(Also Al Uzzah, al-Uzza, Al ëUzza, Al Uzza, ëUzza, and Uzza)

“The Mighty One”
“Powerful One”
“The Propitious”
“The Venus of Mecca

al-Uzza was a pre-Islamic Arabian goddess who was considered by the Bedouin people of central Arabia to be the youngest of the three daughters of the supreme deity Allah. She formed the center of a sacrificial cult that likely practiced human sacrifice and is often considered to be only one aspect of the triple goddess Al’lat. Associated with Venus, the evening star, she was the patron goddess of Mecca and thought to have come from Sinai.

Acacias were her sacred tree, and also sometimes noted as her home. She was worshipped in the form of a black stone, whose surface was marred by a scratch or indentation that was known as the "Impression of Venus" and her cult was served by priestesses. Pilgrims would journey to her shrines and offer gifts, such as live animals. She is associated by some researches with the temple of Al-Deir at Petra because the Nabateaens worshiped al-Uzza as one of their chief deities. In that form she was depicted as a lion.

According to a belief proved untrue by scholars, al-Uzza and her two sisters, al-Lat and Manat, were also mentioned in an abrogated portion of the Qur’an, known as the Satanic Verses. Sura 53:19-20 "Have ye though upon al-Lat and al-Uzza and Manat, the third, the other?" was originally followed by "These are the exalted cranes (intermediaries) Whose intercession is to be hoped for." This was thought by some to be a compromise by Muhammad in which he proposed that the three pagan idols could be invoked to help mankind. According to the story, his followers were amazed, and he later purged the lines from the text, saying that Satan has deceived him. This never happened. The actual lines that follow are:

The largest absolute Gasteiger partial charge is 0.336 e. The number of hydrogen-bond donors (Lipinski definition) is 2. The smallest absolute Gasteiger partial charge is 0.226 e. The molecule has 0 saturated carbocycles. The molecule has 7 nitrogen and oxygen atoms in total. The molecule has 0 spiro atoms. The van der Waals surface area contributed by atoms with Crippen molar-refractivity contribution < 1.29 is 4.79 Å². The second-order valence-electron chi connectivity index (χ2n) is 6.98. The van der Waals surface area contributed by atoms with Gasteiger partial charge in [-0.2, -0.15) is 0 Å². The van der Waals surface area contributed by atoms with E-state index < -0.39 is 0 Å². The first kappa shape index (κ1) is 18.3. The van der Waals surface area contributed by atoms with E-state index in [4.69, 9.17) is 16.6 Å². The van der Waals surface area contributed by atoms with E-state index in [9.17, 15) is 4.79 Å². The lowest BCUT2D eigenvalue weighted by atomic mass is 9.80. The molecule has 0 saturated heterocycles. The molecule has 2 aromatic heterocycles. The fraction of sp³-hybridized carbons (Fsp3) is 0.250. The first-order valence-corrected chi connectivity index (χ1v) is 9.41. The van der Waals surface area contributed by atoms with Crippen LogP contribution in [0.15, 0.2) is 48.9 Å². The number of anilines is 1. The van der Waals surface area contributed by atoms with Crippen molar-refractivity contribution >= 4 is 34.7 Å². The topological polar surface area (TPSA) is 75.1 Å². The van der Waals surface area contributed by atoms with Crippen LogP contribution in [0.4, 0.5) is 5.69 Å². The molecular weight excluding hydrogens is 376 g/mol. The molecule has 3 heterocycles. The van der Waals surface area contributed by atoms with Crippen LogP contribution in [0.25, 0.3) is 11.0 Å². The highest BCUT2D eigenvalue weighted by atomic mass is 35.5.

21: Are yours the males and his the females?
22: That indeed be an unfair division!
23: They are but names which ye have named, ye and your fathers, for which Allah hath revealed no warrant. They follow but a guess and that which (they) themselves desire. And now the guidance from their Lord hath come unto them
Lines 21, 22 and 23 are in reference to Allah's anger that the Arabs prefer to have sons and yet they attribute daughters to Him.


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